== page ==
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THE FIJI REGIMENT HAND OVER TO THE K.O.S.B.
The Kings Own Scottish Borderers took over the active service, front line territory of Johore State, Malaya from the Fiji Regiment at the end of 1955. Above picture shows some of the Fiji regiment posing with a recent ’bag’ of Chinese terrorists.
Our Headquarter Company moved into the former camp of the Fijians at Batu Pahat in Johore while our other rifle companies set up for business in individual company camps straddled across the state which gave us quick access to any trouble spots as and when any cropped up. Our only contact was by wireless and each company started regular foot patrols in the surrounding heavy jungle, keeping in regular radio contact with our Gurkha friends who were in overall control of this area.
Our Pipes and Drums were at Singapore docks to play the Fiji Regiment away from port. This was a very moving but fairly casual ceremony which, as far as I was aware, was actually unofficial. The Pipes played a slow lament as the Fiji troop ship pulled slowly out of the harbour then the Fijians replied by chanting a traditional Fiji salute of brave men, hardly a dry eye in sight.
We had grown fairly close to the Fijians in the short time we had been involved with them. This bond had grown stronger one night in the Union Jack Club in Singapore when a fight broke out between a bunch of English guys and a heavily outnumbered small group of Scottish guys from our regiment. I have used the word ’small’ advisedly for most of our lot were originally from the Glasgow area of Scotland where most of the guys were fairly short by nature, something to do with their poor diet during the late thirties. It seemed their tempers were also fairly short and fights with ’the auld enemy’ were a regular occurrence.
The Fijians present in the club bar that night were at first puzzled at the sight of the outnumbered, smaller white men battling it out with the larger group of also white but taller men. The big, tall Fiji’s immediately decided to intervene to help the outnumbered small men who talked ’funny’. They mistakenly assumed the smaller, outnumbered men would soon be in trouble but decided to even things up a bit by joining in on our side.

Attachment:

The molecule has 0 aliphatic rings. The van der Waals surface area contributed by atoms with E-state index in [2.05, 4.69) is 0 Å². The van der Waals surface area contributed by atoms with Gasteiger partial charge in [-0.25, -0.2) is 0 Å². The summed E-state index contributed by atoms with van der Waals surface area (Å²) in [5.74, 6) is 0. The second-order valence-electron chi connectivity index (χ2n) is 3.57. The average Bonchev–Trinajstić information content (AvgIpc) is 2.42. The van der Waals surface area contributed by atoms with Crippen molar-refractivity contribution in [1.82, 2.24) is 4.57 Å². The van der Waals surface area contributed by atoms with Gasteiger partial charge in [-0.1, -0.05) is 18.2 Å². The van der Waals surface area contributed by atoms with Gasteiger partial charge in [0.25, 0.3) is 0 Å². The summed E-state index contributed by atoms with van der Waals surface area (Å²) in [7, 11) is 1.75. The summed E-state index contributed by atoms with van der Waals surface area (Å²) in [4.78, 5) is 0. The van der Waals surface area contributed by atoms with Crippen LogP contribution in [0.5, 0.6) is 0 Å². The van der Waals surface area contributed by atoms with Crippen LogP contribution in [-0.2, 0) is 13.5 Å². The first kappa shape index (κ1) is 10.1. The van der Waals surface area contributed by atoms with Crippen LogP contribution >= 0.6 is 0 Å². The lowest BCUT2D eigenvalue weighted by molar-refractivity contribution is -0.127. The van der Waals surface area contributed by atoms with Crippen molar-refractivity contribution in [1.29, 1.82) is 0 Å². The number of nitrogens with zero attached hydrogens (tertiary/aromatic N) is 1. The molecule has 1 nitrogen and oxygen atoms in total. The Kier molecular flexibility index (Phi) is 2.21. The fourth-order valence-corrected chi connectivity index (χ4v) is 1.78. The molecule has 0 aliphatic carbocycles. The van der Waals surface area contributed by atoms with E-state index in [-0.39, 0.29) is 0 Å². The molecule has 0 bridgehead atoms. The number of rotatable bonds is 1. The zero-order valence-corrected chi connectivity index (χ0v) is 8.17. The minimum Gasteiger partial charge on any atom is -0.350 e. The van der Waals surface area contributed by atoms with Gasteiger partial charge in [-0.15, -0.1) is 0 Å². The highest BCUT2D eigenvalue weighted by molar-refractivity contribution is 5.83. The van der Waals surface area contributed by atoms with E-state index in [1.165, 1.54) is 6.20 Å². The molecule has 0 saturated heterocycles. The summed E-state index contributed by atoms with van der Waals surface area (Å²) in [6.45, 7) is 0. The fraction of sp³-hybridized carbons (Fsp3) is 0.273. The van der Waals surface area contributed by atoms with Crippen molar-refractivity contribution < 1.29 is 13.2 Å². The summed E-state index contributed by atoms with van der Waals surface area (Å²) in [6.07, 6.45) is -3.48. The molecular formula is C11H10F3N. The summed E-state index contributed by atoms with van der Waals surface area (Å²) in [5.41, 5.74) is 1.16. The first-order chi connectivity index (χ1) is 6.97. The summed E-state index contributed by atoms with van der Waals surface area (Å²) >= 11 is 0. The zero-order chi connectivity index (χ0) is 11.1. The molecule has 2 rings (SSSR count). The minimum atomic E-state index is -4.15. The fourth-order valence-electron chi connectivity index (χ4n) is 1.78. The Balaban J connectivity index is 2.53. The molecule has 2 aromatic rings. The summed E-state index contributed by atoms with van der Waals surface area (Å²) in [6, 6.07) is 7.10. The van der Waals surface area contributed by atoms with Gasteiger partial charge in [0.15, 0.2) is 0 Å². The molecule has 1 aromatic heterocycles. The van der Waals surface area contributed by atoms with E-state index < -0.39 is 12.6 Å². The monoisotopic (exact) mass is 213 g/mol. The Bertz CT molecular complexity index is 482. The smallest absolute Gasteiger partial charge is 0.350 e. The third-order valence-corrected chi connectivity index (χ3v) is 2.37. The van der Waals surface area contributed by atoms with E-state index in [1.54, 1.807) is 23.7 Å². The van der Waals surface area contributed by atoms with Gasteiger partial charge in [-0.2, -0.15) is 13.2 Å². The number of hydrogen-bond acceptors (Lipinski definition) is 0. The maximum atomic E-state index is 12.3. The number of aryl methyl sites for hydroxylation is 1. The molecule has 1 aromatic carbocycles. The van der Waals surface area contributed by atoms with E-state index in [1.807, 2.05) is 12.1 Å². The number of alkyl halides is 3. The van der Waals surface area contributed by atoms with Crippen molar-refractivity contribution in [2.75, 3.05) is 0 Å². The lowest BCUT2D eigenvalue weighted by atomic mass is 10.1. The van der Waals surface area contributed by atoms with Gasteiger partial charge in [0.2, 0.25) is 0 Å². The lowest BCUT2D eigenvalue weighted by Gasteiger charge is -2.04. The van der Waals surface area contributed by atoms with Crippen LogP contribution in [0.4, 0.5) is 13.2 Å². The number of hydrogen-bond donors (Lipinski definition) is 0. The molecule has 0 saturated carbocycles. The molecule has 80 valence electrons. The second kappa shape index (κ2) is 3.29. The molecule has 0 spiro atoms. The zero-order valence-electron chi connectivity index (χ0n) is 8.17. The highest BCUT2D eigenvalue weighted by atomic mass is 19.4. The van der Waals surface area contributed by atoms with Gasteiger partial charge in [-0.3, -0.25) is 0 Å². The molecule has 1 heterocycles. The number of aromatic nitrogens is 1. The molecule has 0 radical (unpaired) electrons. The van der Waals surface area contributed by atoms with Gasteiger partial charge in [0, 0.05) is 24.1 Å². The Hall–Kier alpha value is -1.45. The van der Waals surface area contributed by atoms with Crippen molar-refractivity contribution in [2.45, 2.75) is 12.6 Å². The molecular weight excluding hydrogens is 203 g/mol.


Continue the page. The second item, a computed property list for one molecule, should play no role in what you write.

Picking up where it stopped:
I say, our side, because I was actually present at this little fracas accompanied by Big Ray that night. We had been to see the Frank Sinatra movie, Love is a Tender Trap, at the big, air conditioned Cathay cinema in town and decided we just had time to visit the medium sized but non air conditioned Union Jack club for a quick beer before catching the last bus back to our barracks.
I think I may have previously mentioned that Big Ray came from Jedburgh situated just a few miles from the Scottish Border. In the long forgotten bad old days of unrest between our English neighbours to the south of the border and Big Ray’s ancestors in Scotland, there were always a few scores to settle, all that was needed was something to fan the still burning embers, any old excuse would do.
Ray found an excuse the first minute we strolled into the bar just in time to see the beginning of the evening’s entertainment. The show started for us just as we entered the bar where we saw an English military guy seemingly accompanied by an enchanted chair! Both objects were apparently flying through the air and over the beer bar together. The flying illusion was shattered when the guy travelling apparently airborne slithered over the bar coming to rest when his head connected with an ornate ceiling support post. The chair carried on all by itself until it smashed into the big mirror behind the bar, shattering it completely.
It was immediately evident this particular feat had been instigated by a huge Fijian who was now surrounded by a group of English soldiers determined on revenge. The big guy was obviously in his element, laughing like a drain while energetically cracking a few heads together. The whole scene before us was just like one of the staged bar room brawls featured in Hollywood Wild West movies except this was real blood. Anybody knocked to the floor remained on the floor, nobody got back to their feet, shook their head Hollywood fashion, then started to fight again fresh as a daisy. That just does not happen. Ray quickly contributed to the mayhem by grabbing one of the opposition by the scruff of the neck and smashing his face into the wall, he slithered down and sensibly stayed down.